It's Just an Old War (Not Even a Cold War)

12/11/2001

more fun in airports

Back from Sardinia, sitting in Fiumicino Roma, not my favorite airport in the world, not by a long shot. I have often wondered why absolutely no one refers to this airport by its given name “Leonardo da Vinci International Airport.” Perhaps this joint ain’t classy enough to deserve Leonardo’s name.  The usual drill, waiting to be loaded into a bus to take us to the plane, gwine Firenze.

Hurry up and wait. Hurry up and wait. I suppose I should open the outlook express and see what the hell my address is in San Casciano. whoops. False alarm. Boarding time set back some, pa.

Up in the air, Bullwinkle, up in the air. Underway after a miniature delay. Been settin’ hyar and mah mind is a-wrigglin’ like a ol’ worm in a skillet. There is an anger now present, my face is often drawn up in a sneer, or a resigned, yet disgusted grimace. We on one of them prop jobs they run between Roma and anywhere else in Italy. Little Legoland airport in Firenze. You’d think what with all that cultura and all them touristas and the brits livin’ in Chiantishire they would have a more serviceable port. No such luck. Now plane is rockin’ and rollin’. Turbulence. JJ used to get so nervous over turbulence. She really hated flying, it really scared her.

Welcome, folks, to the Blaine review. I haven’t written about anything but me and my feelings, my feelings and probably won’t. There is a war of sorts on, you know. Thankfully, Europeans mostly couldn’t give a shit. It’s an American thing, remotely embarrasing to most Europeans. They have their own problems. They have been through a war, they have seen their towns blown to smithereens, often by the good old Americans themselves.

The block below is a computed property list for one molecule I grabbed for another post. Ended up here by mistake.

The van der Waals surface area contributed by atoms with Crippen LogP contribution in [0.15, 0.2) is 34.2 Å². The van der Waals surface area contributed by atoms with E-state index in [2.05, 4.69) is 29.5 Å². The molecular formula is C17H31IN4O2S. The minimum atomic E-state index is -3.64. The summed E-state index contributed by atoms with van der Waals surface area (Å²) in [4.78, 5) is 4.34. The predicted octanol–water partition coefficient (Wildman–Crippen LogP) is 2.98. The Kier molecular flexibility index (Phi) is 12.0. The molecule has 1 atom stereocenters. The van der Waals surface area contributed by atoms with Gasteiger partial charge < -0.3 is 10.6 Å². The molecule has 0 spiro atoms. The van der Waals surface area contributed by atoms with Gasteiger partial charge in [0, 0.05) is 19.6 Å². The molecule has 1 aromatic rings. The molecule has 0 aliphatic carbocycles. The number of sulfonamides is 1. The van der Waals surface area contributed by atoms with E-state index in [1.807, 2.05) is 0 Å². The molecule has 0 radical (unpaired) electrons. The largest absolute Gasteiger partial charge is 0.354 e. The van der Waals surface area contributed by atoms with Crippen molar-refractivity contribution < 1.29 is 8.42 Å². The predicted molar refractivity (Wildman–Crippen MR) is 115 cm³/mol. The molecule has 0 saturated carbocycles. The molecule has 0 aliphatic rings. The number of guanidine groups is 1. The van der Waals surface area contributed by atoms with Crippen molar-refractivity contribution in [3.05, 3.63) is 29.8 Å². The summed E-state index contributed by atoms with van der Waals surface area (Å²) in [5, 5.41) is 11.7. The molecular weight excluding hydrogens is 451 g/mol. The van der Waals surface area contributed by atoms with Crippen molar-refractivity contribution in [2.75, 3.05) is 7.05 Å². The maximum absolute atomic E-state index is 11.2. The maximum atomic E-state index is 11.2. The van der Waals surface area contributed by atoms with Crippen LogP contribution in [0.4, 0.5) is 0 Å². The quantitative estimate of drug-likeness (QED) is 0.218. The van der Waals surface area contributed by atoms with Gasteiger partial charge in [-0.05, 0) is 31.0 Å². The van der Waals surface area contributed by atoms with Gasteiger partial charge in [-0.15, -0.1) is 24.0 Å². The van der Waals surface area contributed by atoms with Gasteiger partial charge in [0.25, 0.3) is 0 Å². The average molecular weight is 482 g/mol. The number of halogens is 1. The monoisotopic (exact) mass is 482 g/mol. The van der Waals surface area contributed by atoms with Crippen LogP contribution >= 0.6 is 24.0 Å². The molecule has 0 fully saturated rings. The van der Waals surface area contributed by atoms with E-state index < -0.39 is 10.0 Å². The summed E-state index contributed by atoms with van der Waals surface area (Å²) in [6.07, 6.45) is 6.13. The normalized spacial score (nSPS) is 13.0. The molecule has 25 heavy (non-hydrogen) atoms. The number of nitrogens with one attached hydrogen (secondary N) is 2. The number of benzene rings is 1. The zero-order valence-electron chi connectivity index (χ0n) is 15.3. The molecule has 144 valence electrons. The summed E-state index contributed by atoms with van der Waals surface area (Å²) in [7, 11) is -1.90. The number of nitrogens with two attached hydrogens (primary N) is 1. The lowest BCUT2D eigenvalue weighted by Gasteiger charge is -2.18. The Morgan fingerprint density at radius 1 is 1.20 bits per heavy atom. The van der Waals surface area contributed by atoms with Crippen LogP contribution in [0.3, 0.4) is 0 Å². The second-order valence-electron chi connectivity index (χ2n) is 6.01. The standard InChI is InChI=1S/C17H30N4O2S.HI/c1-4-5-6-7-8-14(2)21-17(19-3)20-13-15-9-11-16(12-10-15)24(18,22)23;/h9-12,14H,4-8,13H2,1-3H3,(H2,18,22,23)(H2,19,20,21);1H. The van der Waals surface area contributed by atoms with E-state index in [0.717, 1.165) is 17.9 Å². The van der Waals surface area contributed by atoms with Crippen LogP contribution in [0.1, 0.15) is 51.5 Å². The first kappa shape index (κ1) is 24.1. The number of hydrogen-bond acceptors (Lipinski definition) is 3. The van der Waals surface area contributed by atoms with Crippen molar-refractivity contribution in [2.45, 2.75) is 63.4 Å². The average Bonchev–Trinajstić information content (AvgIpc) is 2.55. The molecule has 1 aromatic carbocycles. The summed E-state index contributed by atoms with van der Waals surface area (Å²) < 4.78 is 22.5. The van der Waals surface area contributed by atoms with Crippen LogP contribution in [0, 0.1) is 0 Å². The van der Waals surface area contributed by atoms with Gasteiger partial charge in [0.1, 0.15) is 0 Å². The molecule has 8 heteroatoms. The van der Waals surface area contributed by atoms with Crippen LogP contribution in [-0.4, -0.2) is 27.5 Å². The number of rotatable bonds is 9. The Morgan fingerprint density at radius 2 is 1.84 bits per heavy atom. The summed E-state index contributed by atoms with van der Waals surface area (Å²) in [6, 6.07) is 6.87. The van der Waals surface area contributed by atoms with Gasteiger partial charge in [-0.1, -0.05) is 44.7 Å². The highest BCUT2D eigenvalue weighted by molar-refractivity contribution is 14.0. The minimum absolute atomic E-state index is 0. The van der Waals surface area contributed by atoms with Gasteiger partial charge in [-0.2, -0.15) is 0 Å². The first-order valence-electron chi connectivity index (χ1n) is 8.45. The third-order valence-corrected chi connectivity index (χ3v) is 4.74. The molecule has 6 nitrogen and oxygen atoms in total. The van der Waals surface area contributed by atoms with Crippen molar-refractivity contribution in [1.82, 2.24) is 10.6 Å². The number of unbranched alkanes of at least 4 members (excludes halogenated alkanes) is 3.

They have sifted through rubble for loved ones, been lined up against walls and shot, made heroic last stands in apartment houses or in the hills. The plaques are all over, memories of WW II in particular. I remember finding a sort of war memorial mass grave high up on a hill overlooking Athens while I was bicycling around looking for a promontory from which to view the city and shake my head wearily. There were some decaying headstones, a plaque with something about the men who died defending that hill from Germans. I then remembered a house I happened upon on one of my meanders through Brussels, likewise a place where a desperate band of men, probably young, had fought off the Germans for a moment or two before being obliterated. How strange to imagine those bourgeois streets of Brussels, those smog choked hills of Athens, the stage upon which man’s favorite activity was played out. We just seem to love war. We are on and on about warrior poets, self-sacrifice, the purity of the warrior’s mind, the samurai mysticism, all that bullshit. Now we are climbing from the skies. Landing in other words. off laptop. off

Author: Blaine L. Reininger

Blaine L. Reininger was born July 10, 1953 in Pueblo, Colorado. Then he lived a life. By and by, he founded Tuxedomoon with Steven Brown in 1977. He traipsed around America, tuxedomooning until 1980, when he began to traipse around Europe. As a direct result of all of this traipsing, many musical compositions were composed, most of which found their way to some sort of mechanical device capable of reproducing musical compositions. This was mostly for the good. He now lives in Athens, Greece, where he is content.

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